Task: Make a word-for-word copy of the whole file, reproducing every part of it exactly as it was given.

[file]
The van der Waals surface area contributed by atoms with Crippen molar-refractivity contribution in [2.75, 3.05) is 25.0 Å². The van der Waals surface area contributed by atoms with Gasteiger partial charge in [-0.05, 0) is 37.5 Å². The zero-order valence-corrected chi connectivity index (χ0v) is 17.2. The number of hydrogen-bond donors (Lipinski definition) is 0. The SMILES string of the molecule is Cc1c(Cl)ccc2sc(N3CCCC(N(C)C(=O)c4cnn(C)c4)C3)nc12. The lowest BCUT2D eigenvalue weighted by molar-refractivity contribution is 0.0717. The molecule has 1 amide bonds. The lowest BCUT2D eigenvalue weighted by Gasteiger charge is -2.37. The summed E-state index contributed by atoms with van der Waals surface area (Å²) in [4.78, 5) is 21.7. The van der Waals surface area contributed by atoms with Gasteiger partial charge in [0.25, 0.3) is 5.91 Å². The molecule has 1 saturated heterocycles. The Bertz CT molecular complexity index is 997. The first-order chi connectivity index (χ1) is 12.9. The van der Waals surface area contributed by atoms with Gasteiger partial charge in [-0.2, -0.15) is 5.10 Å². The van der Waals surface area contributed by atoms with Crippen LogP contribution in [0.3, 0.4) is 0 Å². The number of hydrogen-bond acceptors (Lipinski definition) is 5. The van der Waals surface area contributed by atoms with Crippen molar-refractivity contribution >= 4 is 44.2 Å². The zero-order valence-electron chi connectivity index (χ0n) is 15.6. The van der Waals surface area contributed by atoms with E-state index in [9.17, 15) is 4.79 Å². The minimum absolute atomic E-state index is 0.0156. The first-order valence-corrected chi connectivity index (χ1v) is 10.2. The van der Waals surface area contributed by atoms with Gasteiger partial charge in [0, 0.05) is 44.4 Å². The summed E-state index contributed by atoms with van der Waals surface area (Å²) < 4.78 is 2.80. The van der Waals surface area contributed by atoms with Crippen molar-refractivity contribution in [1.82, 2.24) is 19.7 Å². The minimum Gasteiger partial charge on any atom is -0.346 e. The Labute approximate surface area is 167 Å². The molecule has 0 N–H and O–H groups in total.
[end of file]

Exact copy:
The van der Waals surface area contributed by atoms with Crippen molar-refractivity contribution in [2.75, 3.05) is 25.0 Å². The van der Waals surface area contributed by atoms with Gasteiger partial charge in [-0.05, 0) is 37.5 Å². The zero-order valence-corrected chi connectivity index (χ0v) is 17.2. The number of hydrogen-bond donors (Lipinski definition) is 0. The SMILES string of the molecule is Cc1c(Cl)ccc2sc(N3CCCC(N(C)C(=O)c4cnn(C)c4)C3)nc12. The lowest BCUT2D eigenvalue weighted by molar-refractivity contribution is 0.0717. The molecule has 1 amide bonds. The lowest BCUT2D eigenvalue weighted by Gasteiger charge is -2.37. The summed E-state index contributed by atoms with van der Waals surface area (Å²) in [4.78, 5) is 21.7. The van der Waals surface area contributed by atoms with Gasteiger partial charge in [0.25, 0.3) is 5.91 Å². The molecule has 1 saturated heterocycles. The Bertz CT molecular complexity index is 997. The first-order chi connectivity index (χ1) is 12.9. The van der Waals surface area contributed by atoms with Gasteiger partial charge in [-0.2, -0.15) is 5.10 Å². The van der Waals surface area contributed by atoms with Crippen LogP contribution in [0.3, 0.4) is 0 Å². The number of hydrogen-bond acceptors (Lipinski definition) is 5. The van der Waals surface area contributed by atoms with Crippen molar-refractivity contribution >= 4 is 44.2 Å². The zero-order valence-electron chi connectivity index (χ0n) is 15.6. The van der Waals surface area contributed by atoms with E-state index in [9.17, 15) is 4.79 Å². The minimum absolute atomic E-state index is 0.0156. The first-order valence-corrected chi connectivity index (χ1v) is 10.2. The van der Waals surface area contributed by atoms with Gasteiger partial charge in [0, 0.05) is 44.4 Å². The summed E-state index contributed by atoms with van der Waals surface area (Å²) < 4.78 is 2.80. The van der Waals surface area contributed by atoms with Crippen molar-refractivity contribution in [1.82, 2.24) is 19.7 Å². The minimum Gasteiger partial charge on any atom is -0.346 e. The Labute approximate surface area is 167 Å². The molecule has 0 N–H and O–H groups in total.